WHEN?

Honey can be used before exercise, and due to its lower GI will provide a more sustained release of glucose during the exercise session. LiquidFuel can be used 30 minutes prior to training and/or matches. Due to its high carbohydrate content, honey can also be used following training to promote glycogen restoration so there are sufficient stores available for the next match or training session. How much depends on the intensity of the session as well as the time before the next session or match.

 

CARBOHYDRATES IN SPORT - MANUKA HONEY: 

Carbohydrate utilisation during exercise is dictated by the type of carbohydrate and the amount, as well as the exercise session itself. Carbohydrates are made up of saccharides, and when we eat them, they get broken down into monosaccharides (monos: single, sacchar: sugar) – glucose, fructose, and galactose. The intestines then absorb these monosaccharides and deliver them to their target organs via the bloodstream. Different types of carbohydrates consumed during exercise get metabolised at different rates. The maximum rate of carbohydrate oxidation during exercise was previously identified as 60 g/hour. Why? This is the rate the intestine can absorb glucose using a transporter called SGLT1. We now know that if we eat glucose with another form of carbohydrate, e.g., fructose, we can increase the absorption, and therefore oxidation, rates. Why? Fructose uses another type of transporter (GLUT5). Multiple transportable carbohydrates produce higher oxidation rates. Glucose is absorbed faster, while fructose is absorbed slower. This means a more sustained supply of energy to the working muscles. Performance improvements have been found in cycling where a 90 g/hour glucose-fructose drink was consumed during a 5-hour ride compared to glucose alone, and other research shows exercise performance improvements for glucose-fructose solutions if the exercise is over 2 hours in duration, and also in intermittent type activities.

Honey is primarily carbohydrates (~ 80%), mostly glucose (~ 30 – 35%) and fructose (~ 35 – 40%). Honey also contains vitamins, minerals, phenolic antioxidants, and in Manuka honey, MGO. Honey has a low to moderate glycaemic index (GI) depending on the ratio of carbohydrates present in the honey. The GI refers to how quickly blood glucose rises after eating a food, and foods are classified as either high, medium, or low depending on the insulin response to that food. Honey has a low to moderate GI, which is associated with its fructose content. Low GI products typically produce a lower insulin response and better blood glucose maintenance due to slower delivery of blood glucose. Honey is a natural food source that contains both glucose and fructose (multiple transportable carbohydrates), as well as other valuable nutrients. The glucose and fructose provide energy to working muscles during prolonged activity and activity interspersed with high intensity efforts (intermittent). It is recommended to consume carbohydrate at a rate of 60 g/hour for sessions over 2 hours in duration, and 30 – 60 g/hour for sessions that are 60 – 90 minutes long. If higher doses can be tolerated, then 90 g/hour has shown benefits to performance. Most research has used athletes and well-trained athletes, and athletes who perform at lower exercise intensities may have lower carbohydrate oxidation rates and will not need as much.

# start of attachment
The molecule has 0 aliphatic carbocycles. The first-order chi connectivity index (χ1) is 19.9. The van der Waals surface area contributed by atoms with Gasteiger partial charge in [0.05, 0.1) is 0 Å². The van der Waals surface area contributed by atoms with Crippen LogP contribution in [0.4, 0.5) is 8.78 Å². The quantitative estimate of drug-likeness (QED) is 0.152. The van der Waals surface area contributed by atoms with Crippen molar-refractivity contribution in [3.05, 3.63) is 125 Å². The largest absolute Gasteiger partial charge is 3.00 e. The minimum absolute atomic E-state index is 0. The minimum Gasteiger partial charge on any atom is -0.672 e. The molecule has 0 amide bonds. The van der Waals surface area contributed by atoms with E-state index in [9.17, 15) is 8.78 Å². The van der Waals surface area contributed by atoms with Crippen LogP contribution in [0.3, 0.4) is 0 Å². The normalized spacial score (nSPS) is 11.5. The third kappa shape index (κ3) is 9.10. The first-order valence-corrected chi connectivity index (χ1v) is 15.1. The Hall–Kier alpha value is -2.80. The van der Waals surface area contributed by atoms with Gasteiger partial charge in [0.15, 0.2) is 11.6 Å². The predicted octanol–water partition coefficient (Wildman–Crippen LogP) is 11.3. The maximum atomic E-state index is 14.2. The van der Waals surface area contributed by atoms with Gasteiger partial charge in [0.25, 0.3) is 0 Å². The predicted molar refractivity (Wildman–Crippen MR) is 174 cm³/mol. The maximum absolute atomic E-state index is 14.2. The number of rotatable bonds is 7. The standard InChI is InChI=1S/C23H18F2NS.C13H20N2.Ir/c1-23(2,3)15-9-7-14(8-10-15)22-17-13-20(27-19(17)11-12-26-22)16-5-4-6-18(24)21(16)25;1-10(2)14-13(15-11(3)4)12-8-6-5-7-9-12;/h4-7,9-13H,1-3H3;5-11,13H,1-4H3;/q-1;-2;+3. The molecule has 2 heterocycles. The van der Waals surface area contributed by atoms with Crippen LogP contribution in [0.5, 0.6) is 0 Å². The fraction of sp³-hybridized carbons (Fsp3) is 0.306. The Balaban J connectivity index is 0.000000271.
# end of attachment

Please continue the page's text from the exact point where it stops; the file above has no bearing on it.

Honey can also be used before exercise, and due to its lower GI will provide a more sustained release of glucose during the exercise session. While the general recommendations are established by literature and scientific evidence, there are always individual differences, so test the timing and dose during training sessions to find what works for you.